from The American Heritage® Dictionary of the English Language, 4th Edition

  • n. Greek Mythology The river of forgetfulness, one of the five rivers in Hades.
  • n. A condition of forgetfulness; oblivion.

from the GNU version of the Collaborative International Dictionary of English

  • n. Death.
  • n. A river of Hades whose waters when drunk caused forgetfulness of the past.
  • n. Oblivion; a draught of oblivion; forgetfulness.

from The Century Dictionary and Cyclopedia

  • An obsolete variant of lithe.
  • n. Death.
  • n. In Gr. myth.: The personification of oblivion, a daughter of Eris.
  • n. The river of oblivion, one of the streams of Hades, the waters of which possessed the quality of causing those who drank of them to forget their former existence.
  • n. A draught of oblivion; forgetfulness.
  • n. In entomology, a genus of nymphalid butterflies, with one species, L. europa, from the Malay archipelago.

from WordNet 3.0 Copyright 2006 by Princeton University. All rights reserved.

  • n. (Greek mythology) a river in Hades; the souls of the dead had to drink from it, which made them forget all they had done and suffered when they were alive


from The American Heritage® Dictionary of the English Language, 4th Edition

Greek Lēthē, from lēthē, forgetfulness.


  • Greeks at the time, long before Aristotle, understood what Aletheia was, with heavy influence of what "lethe" was.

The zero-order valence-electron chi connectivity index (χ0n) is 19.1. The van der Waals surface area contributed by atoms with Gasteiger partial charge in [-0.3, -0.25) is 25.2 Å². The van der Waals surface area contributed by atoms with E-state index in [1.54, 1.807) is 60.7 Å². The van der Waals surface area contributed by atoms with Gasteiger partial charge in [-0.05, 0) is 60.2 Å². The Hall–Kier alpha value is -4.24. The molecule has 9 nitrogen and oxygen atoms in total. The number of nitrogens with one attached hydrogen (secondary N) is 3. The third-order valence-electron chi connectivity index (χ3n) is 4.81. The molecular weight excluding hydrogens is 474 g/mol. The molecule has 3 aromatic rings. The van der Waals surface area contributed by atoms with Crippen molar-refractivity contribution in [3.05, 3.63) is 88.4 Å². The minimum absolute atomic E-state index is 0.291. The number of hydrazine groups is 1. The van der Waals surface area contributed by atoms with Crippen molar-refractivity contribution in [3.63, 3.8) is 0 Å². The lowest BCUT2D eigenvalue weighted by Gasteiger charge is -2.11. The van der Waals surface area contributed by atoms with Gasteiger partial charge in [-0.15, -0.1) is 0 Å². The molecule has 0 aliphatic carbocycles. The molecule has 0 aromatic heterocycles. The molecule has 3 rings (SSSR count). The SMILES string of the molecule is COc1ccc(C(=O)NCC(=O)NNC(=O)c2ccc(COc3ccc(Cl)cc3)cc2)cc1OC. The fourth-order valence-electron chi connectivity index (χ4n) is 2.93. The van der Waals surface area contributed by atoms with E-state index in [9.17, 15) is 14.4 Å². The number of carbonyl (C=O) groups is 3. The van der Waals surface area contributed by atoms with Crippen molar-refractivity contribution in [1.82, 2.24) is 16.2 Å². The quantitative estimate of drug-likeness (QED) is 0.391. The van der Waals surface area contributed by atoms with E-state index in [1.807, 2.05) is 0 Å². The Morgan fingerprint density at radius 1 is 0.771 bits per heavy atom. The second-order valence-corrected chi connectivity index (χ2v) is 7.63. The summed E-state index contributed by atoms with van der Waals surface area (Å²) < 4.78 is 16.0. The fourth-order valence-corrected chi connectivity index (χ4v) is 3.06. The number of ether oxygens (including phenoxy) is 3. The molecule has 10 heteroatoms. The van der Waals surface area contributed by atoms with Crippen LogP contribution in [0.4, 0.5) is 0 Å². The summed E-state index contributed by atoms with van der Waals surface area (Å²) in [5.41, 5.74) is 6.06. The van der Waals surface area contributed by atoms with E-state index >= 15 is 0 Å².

• About as meaningless as the word ‘freedom’ is. lethe Says:

    Contra Contra James Wood

  • These are less confrontational and pose no legal threats lethe

    The Editor and the Curator (Or the Context Analyst and the Media Synesthete) | Tomorrow Museum

  • It accounts for concealment (lethe) in unconcealment, which in turn accounts for withholding (epechein) in the epochs.


  • "The event of appropriation is in itself an event of expropriation; this word takes up, in a manner commensurate with the event, the early Greek lethe, in the sense of concealment."


  • The link is made explicit in the first seminar where, in his analysis of repression in the Freudian sense, we come across the following observation: 'In every entry of being into its habitation in words, there's a margin of forgetting, a lethe complementary to every aletheia.

    Archive 2008-03-01

  • Meanwhile, Heidegger described lethe as a horizon from which things/beings emerge and to which beings rest.


  • If lethe then appears as a “movement”, it is, in my opinion, because of this Ereignis.


  • It was William Richardson who -- from his unique knowledge of Heidegger and Lacan, and in a direct response to Sallis's essay -- drew this conclusion when he said Heidegger among the Doctors: 'When I hear Heidegger talk about lethe as "older" than the essence of truth, I hear what Lacan means by the real.'

    Archive 2007-01-01

  • "It seems I drank some lethe water, and forgot where home is," Dor said, embarrassed.

    Zombie Lover


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  • I know not Lethe nor Nepenthe. (It always makes me think of Hawthorne's The Scarlet Letter.)

    July 2, 2014

  • He favors cold beer, crisp but yeasty,
    Sweet smoke rising, thick and wreathy,
    Til strangers seem friends
    Who'll float 'round the bends,
    Adrift with poor Ernest on the Lethe.

    Find out more about Ernest Bafflewit

    July 2, 2014

  • Surely the most famous applications of this word are in the opening stanzas of two of Keats' Great Odes:

    Ode to a Nightingale


    MY heart aches, and a drowsy numbness pains  

      My sense, as though of hemlock I had drunk,  

    Or emptied some dull opiate to the drains  

      One minute past, and Lethe-wards had sunk:...

    Ode on Melancholy


    NO, no! go not to Lethe, neither twist  

      Wolf's-bane, tight-rooted, for its poisonous wine;  

    Nor suffer thy pale forehead to be kist  

      By nightshade, ruby grape of Proserpine;...

    July 2, 2014

  • daimona of oblivion.

    April 7, 2008